Help end the cruel and unnecessary live export trade

The Bader III’s latest victims of this trade are also headed to the Middle East. Livestock Shipping Services knows and presumably accepts that a percentage of its cargo will not survive.

Questions are now being raised about the role of insurance in the live export trade. Just how much live exporters like Livestock Shipping Services receive per dead sheep from their insurers is unknown.

But if mortality rates are any indication, there appears to be little commercial incentive to achieve what is surely the main aim of this trade, to deliver sheep that – by journey’s end – are still alive.

RSPCA South Australia believes it’s high time our state’s reputation-damaging involvement in this inhumane and unnecessary trade ends. Please join us in demanding a phase-out of long-haul sheep shipments from SA. Add your voice here.

17 thoughts on “The gruesome history of the Bader III live export ship – which docks at Port Adelaide this week”

  1. Karen livsey

    Ban this horrible trade!!! Please!!!! Australia is begging you!!!
    Have a heart!!! #banliveexport

  2. Naomi Little

    Ahhhh this makes me furious!!!
    Animal cruelty is just wrong and seriously it’s 2018 people this should not be happening.
    Wrong, wrong, WRONG!

  3. Roz

    This is barbaric shame on you all

  4. Ashley williams

    Disgusting unnecessary cruelty and suffering inflicted upon to innocent trusting animals.

  5. Sam Cahill

    Disgusting treatment of Animals, this is not okay!

  6. Lisa Beales

    Australia’s shame…..time to Ban Live Export and help end the suffering of these beautiful, sentient animals.

  7. Amber

    absolutely heart breaking!!! 2018 and this torture is still going on…! SHAME ON YOU AUSTRALIAN GOVERNMENT! Im embarrassed to be an australian. This is just so wrong on so many levels. It’s not like this is the first time this has been going on for years. Makes me sick!!! No Animal should be treated this way

  8. Leanne Thomas

    SHAME SHAME SHAME. This must stop now. The Australian public is pleading for an immediate ban. No inquiry or review. JUST BAN IT!!!

  9. Kelly Allen

    This cruelty must stop now!

  10. Kelly Allen

    This is disgusting treatment of these poor animals. End live export now!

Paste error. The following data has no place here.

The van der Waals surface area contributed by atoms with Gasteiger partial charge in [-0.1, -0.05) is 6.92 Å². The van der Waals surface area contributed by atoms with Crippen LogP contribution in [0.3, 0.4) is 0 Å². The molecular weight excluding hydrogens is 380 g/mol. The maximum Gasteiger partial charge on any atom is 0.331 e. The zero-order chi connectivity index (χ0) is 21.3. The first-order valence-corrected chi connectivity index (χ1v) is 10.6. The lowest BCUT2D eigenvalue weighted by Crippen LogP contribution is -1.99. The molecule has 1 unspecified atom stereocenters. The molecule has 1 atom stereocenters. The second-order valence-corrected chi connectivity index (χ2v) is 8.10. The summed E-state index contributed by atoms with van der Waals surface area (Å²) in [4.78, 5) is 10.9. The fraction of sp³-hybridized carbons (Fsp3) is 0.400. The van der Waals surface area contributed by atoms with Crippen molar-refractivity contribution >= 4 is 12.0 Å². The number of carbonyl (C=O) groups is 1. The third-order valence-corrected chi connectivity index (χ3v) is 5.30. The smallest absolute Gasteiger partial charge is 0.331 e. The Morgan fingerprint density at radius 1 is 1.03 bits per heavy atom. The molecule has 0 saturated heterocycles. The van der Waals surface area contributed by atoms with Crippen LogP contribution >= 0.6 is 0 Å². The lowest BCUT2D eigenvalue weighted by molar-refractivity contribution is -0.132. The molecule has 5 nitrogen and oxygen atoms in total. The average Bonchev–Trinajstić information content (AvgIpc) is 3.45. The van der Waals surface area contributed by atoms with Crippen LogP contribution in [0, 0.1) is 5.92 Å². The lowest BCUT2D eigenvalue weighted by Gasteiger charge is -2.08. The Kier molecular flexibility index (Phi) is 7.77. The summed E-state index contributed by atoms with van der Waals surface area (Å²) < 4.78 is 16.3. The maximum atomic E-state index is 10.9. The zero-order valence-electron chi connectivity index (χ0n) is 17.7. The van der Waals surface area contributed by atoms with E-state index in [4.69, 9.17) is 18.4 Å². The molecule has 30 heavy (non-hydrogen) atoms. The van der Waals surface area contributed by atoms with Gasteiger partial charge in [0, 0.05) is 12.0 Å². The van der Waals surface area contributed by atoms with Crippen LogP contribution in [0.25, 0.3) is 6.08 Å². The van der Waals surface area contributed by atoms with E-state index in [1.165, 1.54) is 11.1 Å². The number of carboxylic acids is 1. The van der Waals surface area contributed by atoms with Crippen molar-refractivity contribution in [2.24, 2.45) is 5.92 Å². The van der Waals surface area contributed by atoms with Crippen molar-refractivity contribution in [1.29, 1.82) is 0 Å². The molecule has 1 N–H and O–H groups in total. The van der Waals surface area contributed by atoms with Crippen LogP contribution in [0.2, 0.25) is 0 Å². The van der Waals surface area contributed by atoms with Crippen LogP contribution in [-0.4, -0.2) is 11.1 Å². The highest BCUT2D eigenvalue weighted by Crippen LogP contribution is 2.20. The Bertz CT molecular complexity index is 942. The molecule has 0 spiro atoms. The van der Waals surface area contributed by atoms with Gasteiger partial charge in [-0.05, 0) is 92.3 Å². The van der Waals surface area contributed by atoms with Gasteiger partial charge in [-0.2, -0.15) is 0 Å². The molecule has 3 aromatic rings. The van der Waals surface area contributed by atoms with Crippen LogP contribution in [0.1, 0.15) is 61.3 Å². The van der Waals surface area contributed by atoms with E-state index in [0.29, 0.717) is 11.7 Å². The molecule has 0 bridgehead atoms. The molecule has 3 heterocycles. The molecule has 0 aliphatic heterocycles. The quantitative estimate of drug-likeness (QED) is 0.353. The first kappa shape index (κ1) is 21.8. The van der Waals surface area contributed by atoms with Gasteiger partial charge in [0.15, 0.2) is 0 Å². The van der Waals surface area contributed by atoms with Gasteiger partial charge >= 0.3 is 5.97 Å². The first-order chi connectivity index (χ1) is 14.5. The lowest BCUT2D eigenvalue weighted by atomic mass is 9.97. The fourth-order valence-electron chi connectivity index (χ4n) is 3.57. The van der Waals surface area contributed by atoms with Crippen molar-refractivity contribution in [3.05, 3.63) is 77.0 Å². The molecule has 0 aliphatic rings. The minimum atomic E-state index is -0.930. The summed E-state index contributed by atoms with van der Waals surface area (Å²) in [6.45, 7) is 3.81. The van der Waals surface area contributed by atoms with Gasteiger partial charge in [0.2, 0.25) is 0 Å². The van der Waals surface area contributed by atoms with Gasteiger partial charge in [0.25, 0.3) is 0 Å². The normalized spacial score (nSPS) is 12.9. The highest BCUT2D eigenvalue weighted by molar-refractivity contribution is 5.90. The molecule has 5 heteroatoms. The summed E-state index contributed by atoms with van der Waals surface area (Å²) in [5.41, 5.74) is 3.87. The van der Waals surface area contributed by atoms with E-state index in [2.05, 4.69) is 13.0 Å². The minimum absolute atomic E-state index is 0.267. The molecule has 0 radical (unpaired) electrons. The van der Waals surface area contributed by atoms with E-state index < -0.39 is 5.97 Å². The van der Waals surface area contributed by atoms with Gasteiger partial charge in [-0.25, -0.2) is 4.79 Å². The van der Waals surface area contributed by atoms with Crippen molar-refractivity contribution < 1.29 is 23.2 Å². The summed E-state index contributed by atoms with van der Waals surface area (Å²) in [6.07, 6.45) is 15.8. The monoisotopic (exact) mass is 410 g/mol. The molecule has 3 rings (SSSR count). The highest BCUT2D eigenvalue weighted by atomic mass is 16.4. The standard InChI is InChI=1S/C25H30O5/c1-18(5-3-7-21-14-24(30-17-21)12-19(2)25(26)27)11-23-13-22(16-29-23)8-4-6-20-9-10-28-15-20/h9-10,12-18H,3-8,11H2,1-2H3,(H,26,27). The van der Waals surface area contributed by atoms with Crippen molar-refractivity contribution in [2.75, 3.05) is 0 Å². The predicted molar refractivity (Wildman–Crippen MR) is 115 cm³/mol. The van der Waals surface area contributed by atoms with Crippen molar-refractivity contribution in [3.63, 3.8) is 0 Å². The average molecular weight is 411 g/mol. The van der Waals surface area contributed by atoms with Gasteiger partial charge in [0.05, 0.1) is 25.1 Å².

11. Suzanne Cass

    The Bader III is one of three ships still to have the double tiers. The others are the Maysora (1989) and the Al Shuwaikh (1986). While AMSA continues to withold a permit to the Awassi Express, limiting its load to 57,000 sheep, the smaller, older Maysora slunk out of Fremantle in the dead of night last week with 77,000 sheep and 9,500 cattle on board for a mammoth journey of up to 6 weeks. 135,000 of the sheep were from Adelaide. The double tiers mean that twice as many sheep can be crammed in, 3 per square metre, unable to lie down, reach feed and water, and with no headroom either. These CANNOT be defended on any level, and it proves that the Minister has been doing little more than posturing. His Whistleblowers’ Hotline is absurd. No-one on these ships will be allowed to keep a mobile phone once the ship sails. The exporters will NEVER let this sort of vision get out there again.

  12. kara

    Live Export is probably the only industry in Australia that expects and accepts a high number of unintentional but predictable animal deaths. 2% may not sound like much, but if you stood in a paddock surrounded by 1000 sheep, or saw a pile of 1000 carcasses – it’s actually a lot…

  13. Debra Ward

    The cruelty inflicted on innocent Australian animals is horrendous. For years footage of the horrrors onboard and when the animals arrive at their destination have been documented. Ban Live Export and save these beautiful and trusting animals from this cruelty. This must end now. Shame on the Australian Government for letting it continue.

  14. Jane Crowther

    Appalling treatment of animals , this trade must stop !

  15. Sue Mills

    The time to stop this is now. No more excuses. No more promises. Now.

  16. L Barrett

    The Australian government’s Federal Minister responsible for allowing the continuance of this deplorable and despicable practice needs to immediately do three things:
    1. “Grow a pair”;
    2. Stop the live export trade forthwith; and
    3. Make live export ILLEGAL forthwith, with exceptionally harsh penalties!

  17. Kevin

    Please, please stop this vile and inhumane slaughter and suffering.